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Waikato science grad making every drop count

Waikato science grad making every drop count

Monitoring water allocation in the Waikato is an important job, especially after the hot, dry summers of recent years.

University of Waikato Earth Sciences graduate Leah Adlam is a resource officer for Waikato Regional Council’s water allocation programme.

Water availability and allocation

“Water availability and allocation is increasingly topical, with the demand for resources often exceeding what is available to be allocated, particularly from surface water bodies,” says Leah.

“Those who want to use water from a well, lake, river or stream for irrigation, dairy shed wash downs or small community water supplies and so on must apply for consent. Once consent is given, it’s also important to ensure those individuals or businesses are taking and using water in accordance with the conditions of their resource consent.”

Leah receives these applications and assesses them against the requirements of the Resource Management Act and the provisions of the Waikato Regional Plan and Waikato Regional Policy Statement. Following this assessment, she provides a recommendation to Council on whether the water take consent should be granted.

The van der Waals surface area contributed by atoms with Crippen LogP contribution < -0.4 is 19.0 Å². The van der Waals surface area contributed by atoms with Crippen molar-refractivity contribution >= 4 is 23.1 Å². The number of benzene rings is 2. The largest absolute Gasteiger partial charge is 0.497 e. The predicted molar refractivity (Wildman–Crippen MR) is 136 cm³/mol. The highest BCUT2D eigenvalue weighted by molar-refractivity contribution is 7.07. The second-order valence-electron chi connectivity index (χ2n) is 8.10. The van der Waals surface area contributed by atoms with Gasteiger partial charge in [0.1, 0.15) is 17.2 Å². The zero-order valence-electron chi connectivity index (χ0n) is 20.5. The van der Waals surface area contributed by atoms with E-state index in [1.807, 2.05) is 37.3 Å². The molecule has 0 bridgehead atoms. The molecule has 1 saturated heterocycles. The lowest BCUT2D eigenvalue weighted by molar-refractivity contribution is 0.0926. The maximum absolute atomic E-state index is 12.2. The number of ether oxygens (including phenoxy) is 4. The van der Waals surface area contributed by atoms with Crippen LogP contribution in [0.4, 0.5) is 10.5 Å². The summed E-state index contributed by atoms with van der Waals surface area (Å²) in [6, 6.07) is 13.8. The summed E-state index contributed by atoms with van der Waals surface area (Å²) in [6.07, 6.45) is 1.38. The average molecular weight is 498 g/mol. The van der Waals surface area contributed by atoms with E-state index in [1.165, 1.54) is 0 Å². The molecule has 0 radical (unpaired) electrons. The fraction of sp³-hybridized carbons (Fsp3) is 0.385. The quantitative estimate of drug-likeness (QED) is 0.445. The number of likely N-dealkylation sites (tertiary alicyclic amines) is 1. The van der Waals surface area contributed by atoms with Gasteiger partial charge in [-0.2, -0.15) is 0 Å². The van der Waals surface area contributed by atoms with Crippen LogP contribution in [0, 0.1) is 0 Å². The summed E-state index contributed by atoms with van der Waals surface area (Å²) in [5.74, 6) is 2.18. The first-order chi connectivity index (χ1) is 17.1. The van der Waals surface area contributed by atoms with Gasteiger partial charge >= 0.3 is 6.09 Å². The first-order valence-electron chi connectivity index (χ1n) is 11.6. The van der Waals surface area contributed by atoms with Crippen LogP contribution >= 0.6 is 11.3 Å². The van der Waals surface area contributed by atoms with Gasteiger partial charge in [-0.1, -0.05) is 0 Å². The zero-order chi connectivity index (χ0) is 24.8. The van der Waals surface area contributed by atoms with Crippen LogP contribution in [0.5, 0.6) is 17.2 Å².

Science background

“I find my science background helps enormously when it comes to understanding the potential impacts of the proposed resource consent activities. I also love to get outdoors, so the field work that comes with this position is fantastic. Getting to know the Waikato and the activities that occur within the region is a real highlight.”

Upon graduating Leah worked in Auckland for a year as an environmental scientist at GHD Consulting, before moving back to Hamilton for her role at Waikato Regional Council around 3.5 Study at Waikato University

The former Cambridge High School student completed a Bachelor of Science (BSc) and a Master of Science (MSc) focusing on Earth Sciences.

“I was extremely fortunate to receive funding through my masters supervisor to travel to Antarctica twice, and to the USA to collaborate with colleagues via scholarship funding. The trips to Antarctica were an amazing, once-in-a-lifetime opportunity for which I will be forever grateful.”

Leah says she would not hesitate to recommend a BSc at Waikato to anyone. “The Earth Sciences staff are so knowledgeable and approachable. I started my science degree with the intention of majoring in physics but along the way found Earth Sciences was where I thrived and really loved the Caption: Waikato University Earth Sciences graduate Leah Adlam is enjoying her role as a resource officer for Waikato Regional Council’s water allocation programme.

ends

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